In all Cultures Children are considered precious to be cherished and protected. A Warrior will willing to lay HIS
life down to defend them because they are the Future. Only pallid things more like that found under a rotten log would be willing "to offer their children in sacrifice to" another Mortal.
We can have respect for the Man, but all religions reject the Deification of Mortals even those in the service of the Divine.
There is an old story of a sale of odd second hand goods. On one table was a battered and worn violin.
People picked it up, but it had no physical beauty and it was out of tune.
An old man lifted it, twisted a few knobs, and played music that was so lovely it transfixed all who heard it.
The lesson was, that even the most humble instrument in the Hands of a Master can play divine music.
The Glory is not to the instrument, but to the Master.
To Deify a Mortal is a Blasphemy in all Religions. To Sacrifice Children to such a one is an Abomination in all Religions, Islam included EXCEPT
The Worship of Molech, which is a Darkness not seen for some 3 millennium.
It would appear it has returned.
Linked to OTA Weekend And Open Thread at The Crazy Rants of Samantha BurnsMooseTracks Open Weekend Trackbacks. at The Bullwinkle Blog The *PIAPS Factor (Redux) Trackback Party & Linkfest: Weekend Edition at Stuck On Stupid Weekend Open Trackback Party! at The Uncooperative BloggerSaturday Open Trackbacks 02.11.06 at Gribbit's Word Pride: Open Trackback Post at the 7 Deadly SinsWeekend Open Trackbacks Downward Spiral Edition at Point FiveInto The Great Wide Open at Stop the ACLUWeekend Open Trackbacks at Right Wing Nation
Friday, 10 February 2006
?Culture, Civilization & Humanity?
. from the Pen of Tarek Heggy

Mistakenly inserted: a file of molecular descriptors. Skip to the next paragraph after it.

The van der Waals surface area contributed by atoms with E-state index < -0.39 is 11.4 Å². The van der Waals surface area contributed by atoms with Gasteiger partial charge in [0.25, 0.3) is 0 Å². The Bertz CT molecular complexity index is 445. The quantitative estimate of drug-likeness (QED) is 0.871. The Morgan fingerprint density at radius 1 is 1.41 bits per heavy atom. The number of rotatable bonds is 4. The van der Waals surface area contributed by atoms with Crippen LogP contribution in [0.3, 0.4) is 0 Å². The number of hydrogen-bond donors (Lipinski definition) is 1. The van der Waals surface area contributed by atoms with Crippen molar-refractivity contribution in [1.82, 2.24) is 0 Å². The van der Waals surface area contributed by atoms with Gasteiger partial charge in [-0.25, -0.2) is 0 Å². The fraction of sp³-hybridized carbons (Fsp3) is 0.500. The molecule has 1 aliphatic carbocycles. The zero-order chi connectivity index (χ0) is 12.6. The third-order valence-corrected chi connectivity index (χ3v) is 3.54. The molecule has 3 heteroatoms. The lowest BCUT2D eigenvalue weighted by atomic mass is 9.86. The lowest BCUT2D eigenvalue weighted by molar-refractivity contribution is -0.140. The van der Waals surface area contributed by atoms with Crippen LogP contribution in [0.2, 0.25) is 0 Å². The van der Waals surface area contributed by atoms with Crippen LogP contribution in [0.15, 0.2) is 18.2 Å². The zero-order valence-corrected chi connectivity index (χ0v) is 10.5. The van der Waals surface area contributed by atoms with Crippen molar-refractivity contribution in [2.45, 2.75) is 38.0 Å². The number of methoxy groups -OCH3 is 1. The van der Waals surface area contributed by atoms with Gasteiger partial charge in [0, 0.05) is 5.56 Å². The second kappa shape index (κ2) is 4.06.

Tarek Heggy, a renowned International Scholar brings a unique voice on MidEastern Issues.
I recently recieved this email from his office.
"To the recipients of Tarek Heggy’s articles, lectures and speeches.
Tarek Heggy gave, earlier t`is month, two lectures at the 38th Cairo International Book Fair. The first was on 21st January on the impact of the political and economic facets of globalization on Cultures. The second (1st February) was on his writings in English. The attached document is an extract from the second lecture.
N.B.: I shall forward to you soon Mr. Heggy’s article on the Islamic world reaction to the Danish cartoons. It is probably the only piece in Arabic that condemns the reaction with no single sympathy or justification. "
A complete word doc with images
___ The Archives of Tarek Heggy
This year, it was the first time that Egypt’s Minister of Culture to invite me at the 38th Cairo International Book Fair. During my second lecture (in which I covered ten subjects) one of the topics I touched upon was a comment on the title of my book “Culture, Civilization & Humanity”. The following is the English translation of what I improvised in Arabic concerning this particular point (Culture, Civilization & Humanity).
From Tarek Heggy’s lecture
At the Cairo Book Fair on
1st February, 2006.
The core idea of this presentation i.e. the relationship between Cultures, Civilizations & Humanity:
(1) At the bottom I put “Cultures”. And that is exactly where they should be. They are the foundations on which civilizations are built. But what is a culture? A culture is hard to define, but it involves social norms, taboos, literature, religion, expressive arts, folklore and the way people live. In my book that had the same title of this lecture, I explained that the great Muslim Andalusian Civilization was based on the proper interaction between Islamic and Judaic thinking with Aristotelian philosophy. Three different cultures that complemented each other or collided like sub-atomic particles do, not knowing that their quarrels will form atoms and release energy... The result was a great Civilization. But then came the Al Moawahed Dynasty from North Africa. Ibn Rush (Averoess) was (morally) persecuted for his views, and the Jews for being Jews. Two legs of the tripod that produced the glorious Muslim Civilization of the Iberian Peninsula, were knocked out. Civilization soon found itself limping in the once glorious Muslim Spain. Unfortunately, the problem with a limping Civilization is that; for fear of falling it can only look back. Progress is thus seen as dangerous. The result: Civilization arrest.